November 3, 2015
2008 BELIZE - A mayan woman
The Maya civilization spread across what is now Belize around 1500 BC, and flourished there until about 900 AD. In the late Classic Era of Maya civilisation (600-1000 AD), as many as 1 million people may have lived in that area. In the centuries that followed, much of original Maya population was wiped out by disease and conflicts between tribes and with Europeans. Now, Belize has a population at about 340.000, from which about 10.6% are Maya, and 34% are Mestizo (with mixed Maya and European descent).
Three Maya groups now inhabit the country: The Yucatec (who came from Yucatán, Mexico, to escape the Caste War of the 1840s), the Mopan (indigenous to Belize but were forced out by the British; they returned from Guatemala to evade slavery in the 19th century), and Kekchi (also fled from slavery in Guatemala in the 19th century). The majority live in the south of the country, in Toledo District. The languages spoken by the Kekchi and Mopan Maya were probably a dialect of Cholan, the language of the Classic Maya heartland.
Today, men generally wear Euro-American style pants and shirts. Women display a range from modern to traditional in their clothes. Many women wear plain color, full-length dresses sewn from a variety of bright color material, with lace trimmings around the collar and sleeves. Other women use calf length skirts of machine or hand woven cloth. Blouses are made of white or colored cotton cloth and decorated with embroidery or lace trimmings. Is a common habit to carry bags hanged from foreheads.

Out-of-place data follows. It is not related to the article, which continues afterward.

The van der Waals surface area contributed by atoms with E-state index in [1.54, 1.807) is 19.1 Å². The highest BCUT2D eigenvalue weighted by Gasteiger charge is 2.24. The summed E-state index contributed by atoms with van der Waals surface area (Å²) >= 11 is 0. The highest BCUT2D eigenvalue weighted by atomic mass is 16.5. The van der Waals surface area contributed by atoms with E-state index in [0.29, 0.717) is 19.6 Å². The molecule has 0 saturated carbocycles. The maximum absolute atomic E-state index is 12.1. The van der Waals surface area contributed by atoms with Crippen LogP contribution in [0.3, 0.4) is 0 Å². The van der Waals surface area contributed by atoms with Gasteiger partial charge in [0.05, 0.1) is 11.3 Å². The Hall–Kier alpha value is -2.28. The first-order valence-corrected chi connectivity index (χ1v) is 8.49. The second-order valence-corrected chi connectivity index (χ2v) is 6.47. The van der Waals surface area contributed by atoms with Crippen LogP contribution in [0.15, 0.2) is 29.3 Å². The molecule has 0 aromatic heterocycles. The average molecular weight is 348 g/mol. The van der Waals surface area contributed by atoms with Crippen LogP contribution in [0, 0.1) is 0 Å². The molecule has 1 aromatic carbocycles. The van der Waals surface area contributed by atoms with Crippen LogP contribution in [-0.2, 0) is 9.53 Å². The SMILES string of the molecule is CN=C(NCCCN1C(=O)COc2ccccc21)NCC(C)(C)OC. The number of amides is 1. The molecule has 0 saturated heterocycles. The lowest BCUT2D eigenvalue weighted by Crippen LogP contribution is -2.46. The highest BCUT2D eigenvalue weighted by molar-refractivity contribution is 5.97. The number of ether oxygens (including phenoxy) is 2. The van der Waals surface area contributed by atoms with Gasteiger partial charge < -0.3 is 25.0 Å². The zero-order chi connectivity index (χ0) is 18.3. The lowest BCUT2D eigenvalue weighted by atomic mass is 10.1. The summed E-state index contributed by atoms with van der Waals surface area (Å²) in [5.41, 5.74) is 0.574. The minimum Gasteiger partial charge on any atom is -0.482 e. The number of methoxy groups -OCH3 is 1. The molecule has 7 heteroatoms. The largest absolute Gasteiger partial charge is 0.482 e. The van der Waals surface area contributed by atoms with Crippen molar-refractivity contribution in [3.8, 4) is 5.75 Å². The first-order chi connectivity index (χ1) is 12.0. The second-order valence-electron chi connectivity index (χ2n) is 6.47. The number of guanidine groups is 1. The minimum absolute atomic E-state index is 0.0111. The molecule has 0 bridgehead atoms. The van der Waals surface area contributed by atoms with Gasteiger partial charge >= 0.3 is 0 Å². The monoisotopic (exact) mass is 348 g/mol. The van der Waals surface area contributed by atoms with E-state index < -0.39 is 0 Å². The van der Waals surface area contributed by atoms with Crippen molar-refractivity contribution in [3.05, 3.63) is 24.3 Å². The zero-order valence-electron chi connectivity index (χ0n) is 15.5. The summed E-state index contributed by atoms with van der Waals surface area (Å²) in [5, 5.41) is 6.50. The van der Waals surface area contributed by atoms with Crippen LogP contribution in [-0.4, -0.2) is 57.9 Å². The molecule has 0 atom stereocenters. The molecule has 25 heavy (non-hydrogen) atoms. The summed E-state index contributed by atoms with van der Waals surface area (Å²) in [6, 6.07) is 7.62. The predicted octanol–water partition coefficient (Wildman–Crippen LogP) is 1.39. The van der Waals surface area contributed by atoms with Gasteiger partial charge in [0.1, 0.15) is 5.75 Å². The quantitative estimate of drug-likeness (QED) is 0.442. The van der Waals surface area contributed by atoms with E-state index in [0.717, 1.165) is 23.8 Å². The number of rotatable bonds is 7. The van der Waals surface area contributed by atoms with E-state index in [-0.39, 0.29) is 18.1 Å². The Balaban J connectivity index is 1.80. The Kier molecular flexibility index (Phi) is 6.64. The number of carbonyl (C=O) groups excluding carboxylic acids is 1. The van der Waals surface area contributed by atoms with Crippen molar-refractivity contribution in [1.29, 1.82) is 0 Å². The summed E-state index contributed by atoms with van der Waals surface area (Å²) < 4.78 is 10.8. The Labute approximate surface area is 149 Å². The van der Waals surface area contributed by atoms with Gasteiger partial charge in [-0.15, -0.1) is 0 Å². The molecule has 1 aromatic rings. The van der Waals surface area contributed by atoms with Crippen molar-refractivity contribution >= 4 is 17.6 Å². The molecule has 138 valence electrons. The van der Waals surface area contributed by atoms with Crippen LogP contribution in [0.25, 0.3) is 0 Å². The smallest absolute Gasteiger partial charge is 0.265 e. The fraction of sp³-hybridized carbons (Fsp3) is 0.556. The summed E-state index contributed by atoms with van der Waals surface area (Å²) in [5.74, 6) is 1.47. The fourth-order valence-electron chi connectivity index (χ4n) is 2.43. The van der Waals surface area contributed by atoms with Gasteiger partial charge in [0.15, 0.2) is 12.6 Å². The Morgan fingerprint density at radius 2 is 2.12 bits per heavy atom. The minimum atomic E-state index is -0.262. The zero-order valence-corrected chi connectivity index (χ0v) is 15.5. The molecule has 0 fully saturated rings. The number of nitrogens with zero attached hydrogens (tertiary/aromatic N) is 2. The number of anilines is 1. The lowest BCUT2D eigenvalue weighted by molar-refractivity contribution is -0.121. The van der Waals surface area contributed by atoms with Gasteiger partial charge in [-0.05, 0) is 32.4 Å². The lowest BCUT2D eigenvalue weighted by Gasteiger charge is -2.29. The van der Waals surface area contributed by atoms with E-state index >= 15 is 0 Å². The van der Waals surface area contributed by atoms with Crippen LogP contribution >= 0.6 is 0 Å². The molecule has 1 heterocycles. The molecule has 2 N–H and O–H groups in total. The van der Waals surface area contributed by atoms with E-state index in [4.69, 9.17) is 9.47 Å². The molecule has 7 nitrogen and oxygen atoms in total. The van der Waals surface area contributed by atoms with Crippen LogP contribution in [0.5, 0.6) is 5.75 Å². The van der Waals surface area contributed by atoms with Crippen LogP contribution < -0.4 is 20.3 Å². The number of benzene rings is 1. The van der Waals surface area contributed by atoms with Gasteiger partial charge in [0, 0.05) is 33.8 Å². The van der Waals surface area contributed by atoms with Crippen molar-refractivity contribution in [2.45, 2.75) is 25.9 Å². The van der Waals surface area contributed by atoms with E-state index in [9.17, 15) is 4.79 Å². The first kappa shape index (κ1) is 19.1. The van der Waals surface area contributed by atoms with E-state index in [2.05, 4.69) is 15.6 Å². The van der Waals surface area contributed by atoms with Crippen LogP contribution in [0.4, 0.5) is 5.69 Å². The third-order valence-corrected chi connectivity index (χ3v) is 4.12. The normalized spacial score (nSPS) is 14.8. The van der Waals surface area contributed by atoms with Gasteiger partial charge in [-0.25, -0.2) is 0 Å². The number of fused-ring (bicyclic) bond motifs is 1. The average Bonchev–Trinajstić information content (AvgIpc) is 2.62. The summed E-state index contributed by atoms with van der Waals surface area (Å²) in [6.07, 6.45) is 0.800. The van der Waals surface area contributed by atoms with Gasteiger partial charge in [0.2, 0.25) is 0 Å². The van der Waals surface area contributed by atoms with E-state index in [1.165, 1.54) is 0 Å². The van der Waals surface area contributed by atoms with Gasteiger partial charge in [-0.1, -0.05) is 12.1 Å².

About the stamps
The first stamp is part of the 2005 definitive series of twelve stamps featuring Ecological and Heritage Sites around the country, about which I wrote here. The second stamp is one of the two issued on 8 April 2015 to commemorate the centenary of the Salvation Army in Belize.
Belize - Wikipedia
The maya - Southern Belize
Sender: Joseph Koop (direct swap)
Sent from Spanish Lookout (Belize), on 01.07.2015
Photo: Joan Costa